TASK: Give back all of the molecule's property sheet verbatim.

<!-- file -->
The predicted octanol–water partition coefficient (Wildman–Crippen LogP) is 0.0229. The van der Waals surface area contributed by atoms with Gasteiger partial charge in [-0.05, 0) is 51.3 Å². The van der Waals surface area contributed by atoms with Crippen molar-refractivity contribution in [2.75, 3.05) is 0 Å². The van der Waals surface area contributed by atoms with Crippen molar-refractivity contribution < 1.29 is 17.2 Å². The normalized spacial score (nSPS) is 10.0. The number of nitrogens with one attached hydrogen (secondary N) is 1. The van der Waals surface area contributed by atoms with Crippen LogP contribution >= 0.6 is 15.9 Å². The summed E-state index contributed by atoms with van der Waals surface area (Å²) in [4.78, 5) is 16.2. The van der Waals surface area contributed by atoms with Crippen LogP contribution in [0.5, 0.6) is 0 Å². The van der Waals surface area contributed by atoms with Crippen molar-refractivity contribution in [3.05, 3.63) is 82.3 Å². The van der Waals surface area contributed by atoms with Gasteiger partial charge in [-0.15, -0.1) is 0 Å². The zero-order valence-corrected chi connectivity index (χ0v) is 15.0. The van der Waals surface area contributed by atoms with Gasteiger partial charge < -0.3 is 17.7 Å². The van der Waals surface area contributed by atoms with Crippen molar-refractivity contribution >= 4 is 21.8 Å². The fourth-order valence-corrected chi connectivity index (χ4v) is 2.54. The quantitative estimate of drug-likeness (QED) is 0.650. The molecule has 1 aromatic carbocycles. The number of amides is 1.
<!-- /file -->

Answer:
The predicted octanol–water partition coefficient (Wildman–Crippen LogP) is 0.0229. The van der Waals surface area contributed by atoms with Gasteiger partial charge in [-0.05, 0) is 51.3 Å². The van der Waals surface area contributed by atoms with Crippen molar-refractivity contribution in [2.75, 3.05) is 0 Å². The van der Waals surface area contributed by atoms with Crippen molar-refractivity contribution < 1.29 is 17.2 Å². The normalized spacial score (nSPS) is 10.0. The number of nitrogens with one attached hydrogen (secondary N) is 1. The van der Waals surface area contributed by atoms with Crippen LogP contribution >= 0.6 is 15.9 Å². The summed E-state index contributed by atoms with van der Waals surface area (Å²) in [4.78, 5) is 16.2. The van der Waals surface area contributed by atoms with Crippen LogP contribution in [0.5, 0.6) is 0 Å². The van der Waals surface area contributed by atoms with Crippen molar-refractivity contribution in [3.05, 3.63) is 82.3 Å². The van der Waals surface area contributed by atoms with Gasteiger partial charge in [-0.15, -0.1) is 0 Å². The zero-order valence-corrected chi connectivity index (χ0v) is 15.0. The van der Waals surface area contributed by atoms with Gasteiger partial charge < -0.3 is 17.7 Å². The van der Waals surface area contributed by atoms with Crippen molar-refractivity contribution >= 4 is 21.8 Å². The fourth-order valence-corrected chi connectivity index (χ4v) is 2.54. The quantitative estimate of drug-likeness (QED) is 0.650. The molecule has 1 aromatic carbocycles. The number of amides is 1.